Digital Diplomacy
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Why is the critique of technological determinism still relevant?

Although technological determinism has long been critiqued in the social studies of technology, it remains central to political and media depictions of technological forces. But what is technological determinism, and why does it matter?

Photo by Yuyeung Lau on Unsplash

Identifying and critiquing technological determinism has been central to the social study of technology. Indeed, key analytical frameworks for understanding technology, such as the Social Shaping of Technology (SST), the Social Construction of Technology (SCOT), and Actor-Network Theory (ANT) emerged as critiques of technological determinism [1].

But what is technological determinism and why does it matter?

Technological determinism is the idea that “technologies change, either because of a scientific advance or following a logic of their own; and then they have effects on society”[2]. So, rather than technological change being something we can shape, it is perceived as an ‘unstoppable force’ that society has to continuously adapt to.

Although technological determinism has long been critiqued in the social studies of technology [3], it remains central to political and media depictions of technological forces. For example, Oliver Dowden MP’s Ministerial Foreword to the UK’s National Data Strategy describes data as being “the driving force of the world’s modern economies” and media headlines question whether ‘robot lawyers’ will “revolutionise trade” or whether “football playing robots [will] beat the World Cup winners by 2050.”

What these depictions of technology don’t ask is: should data be the driving force of our economy? Should robot lawyers revolutionise trade? Or should robot football players be competing against the World Cup winners?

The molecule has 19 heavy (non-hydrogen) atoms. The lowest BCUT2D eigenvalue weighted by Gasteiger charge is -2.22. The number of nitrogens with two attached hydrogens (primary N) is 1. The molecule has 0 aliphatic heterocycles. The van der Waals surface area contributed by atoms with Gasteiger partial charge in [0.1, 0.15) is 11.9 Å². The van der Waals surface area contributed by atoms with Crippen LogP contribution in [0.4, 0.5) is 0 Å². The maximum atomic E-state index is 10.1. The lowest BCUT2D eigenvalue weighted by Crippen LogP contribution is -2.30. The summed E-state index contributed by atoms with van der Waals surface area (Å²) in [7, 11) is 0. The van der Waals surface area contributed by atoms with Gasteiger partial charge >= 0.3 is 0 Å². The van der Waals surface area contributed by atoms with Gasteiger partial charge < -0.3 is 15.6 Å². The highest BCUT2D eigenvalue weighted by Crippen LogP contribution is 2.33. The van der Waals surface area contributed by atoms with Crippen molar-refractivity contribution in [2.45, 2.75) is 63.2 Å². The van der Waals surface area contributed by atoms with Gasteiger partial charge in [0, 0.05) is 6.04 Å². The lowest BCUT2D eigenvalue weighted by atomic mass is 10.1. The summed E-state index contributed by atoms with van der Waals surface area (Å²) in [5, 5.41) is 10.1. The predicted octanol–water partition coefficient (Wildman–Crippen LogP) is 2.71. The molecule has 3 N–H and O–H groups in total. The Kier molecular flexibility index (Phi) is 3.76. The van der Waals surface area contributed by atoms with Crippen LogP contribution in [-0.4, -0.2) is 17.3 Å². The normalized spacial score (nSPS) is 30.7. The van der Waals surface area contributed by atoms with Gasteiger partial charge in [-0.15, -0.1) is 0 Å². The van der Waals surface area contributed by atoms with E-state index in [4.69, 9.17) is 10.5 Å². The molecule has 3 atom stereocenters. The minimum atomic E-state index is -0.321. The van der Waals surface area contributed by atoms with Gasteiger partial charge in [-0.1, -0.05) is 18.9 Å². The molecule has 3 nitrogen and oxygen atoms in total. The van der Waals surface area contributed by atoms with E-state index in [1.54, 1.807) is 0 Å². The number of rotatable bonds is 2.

These questions matter because accounts which promote technological determinism shield those in charge of developing technology from scrutiny about their impact on society. As Sally Wyatt puts it: technological determinism “remains in the justifications of actors who are keen to promote a particular direction of change, it remains as a heuristic for organizing accounts of technological change, and it remains part of a broader public discourse which seeks to render technology opaque and beyond political intervention.”[4] As a result, accounts which promote technological determinism portray it as a force beyond our control, which in turns helps to shift accountability for the negative impacts of technology to technology itself.

A key example of this occurred during the A-Level results crisis, where statistics were used to calculate students’ grades based on factors such as their previous exam results and their school’s historical results records. There was, unsurprisingly, huge uproar about the use of school data to determine an individual’s grade, since those who attended disadvantaged schools were more likely to have their grades marked down. However, Boris Johnson blamed the result on a ‘mutant algorithm’, exemplifying the way in which technological determinism is used in political discourse to present technology as ‘following its own logic’ and therefore shielding those responsible for technology design (in this case, Ofqual) from accountability.